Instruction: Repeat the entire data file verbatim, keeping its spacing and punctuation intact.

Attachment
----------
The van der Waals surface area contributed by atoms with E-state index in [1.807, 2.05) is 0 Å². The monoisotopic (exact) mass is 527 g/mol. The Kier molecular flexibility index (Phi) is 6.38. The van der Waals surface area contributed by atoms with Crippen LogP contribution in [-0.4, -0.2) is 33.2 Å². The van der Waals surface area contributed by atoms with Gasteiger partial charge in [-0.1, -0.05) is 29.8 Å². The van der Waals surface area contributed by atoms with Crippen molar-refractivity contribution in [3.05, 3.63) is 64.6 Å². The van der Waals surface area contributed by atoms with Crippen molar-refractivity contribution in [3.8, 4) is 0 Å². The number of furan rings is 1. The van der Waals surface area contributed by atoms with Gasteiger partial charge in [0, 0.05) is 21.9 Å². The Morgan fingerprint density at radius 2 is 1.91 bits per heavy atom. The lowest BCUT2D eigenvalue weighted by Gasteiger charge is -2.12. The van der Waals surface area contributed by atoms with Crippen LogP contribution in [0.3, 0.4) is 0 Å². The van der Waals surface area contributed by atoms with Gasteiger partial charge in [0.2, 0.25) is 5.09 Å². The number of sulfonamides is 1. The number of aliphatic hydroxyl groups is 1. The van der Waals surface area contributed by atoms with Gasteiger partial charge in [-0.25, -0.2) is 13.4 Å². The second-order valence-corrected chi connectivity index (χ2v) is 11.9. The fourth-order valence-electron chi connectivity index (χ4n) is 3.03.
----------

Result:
The van der Waals surface area contributed by atoms with E-state index in [1.807, 2.05) is 0 Å². The monoisotopic (exact) mass is 527 g/mol. The Kier molecular flexibility index (Phi) is 6.38. The van der Waals surface area contributed by atoms with Crippen LogP contribution in [-0.4, -0.2) is 33.2 Å². The van der Waals surface area contributed by atoms with Gasteiger partial charge in [-0.1, -0.05) is 29.8 Å². The van der Waals surface area contributed by atoms with Crippen molar-refractivity contribution in [3.05, 3.63) is 64.6 Å². The van der Waals surface area contributed by atoms with Crippen molar-refractivity contribution in [3.8, 4) is 0 Å². The number of furan rings is 1. The van der Waals surface area contributed by atoms with Gasteiger partial charge in [0, 0.05) is 21.9 Å². The Morgan fingerprint density at radius 2 is 1.91 bits per heavy atom. The lowest BCUT2D eigenvalue weighted by Gasteiger charge is -2.12. The van der Waals surface area contributed by atoms with Crippen LogP contribution in [0.3, 0.4) is 0 Å². The van der Waals surface area contributed by atoms with Gasteiger partial charge in [0.2, 0.25) is 5.09 Å². The number of sulfonamides is 1. The number of aliphatic hydroxyl groups is 1. The van der Waals surface area contributed by atoms with Gasteiger partial charge in [-0.25, -0.2) is 13.4 Å². The second-order valence-corrected chi connectivity index (χ2v) is 11.9. The fourth-order valence-electron chi connectivity index (χ4n) is 3.03.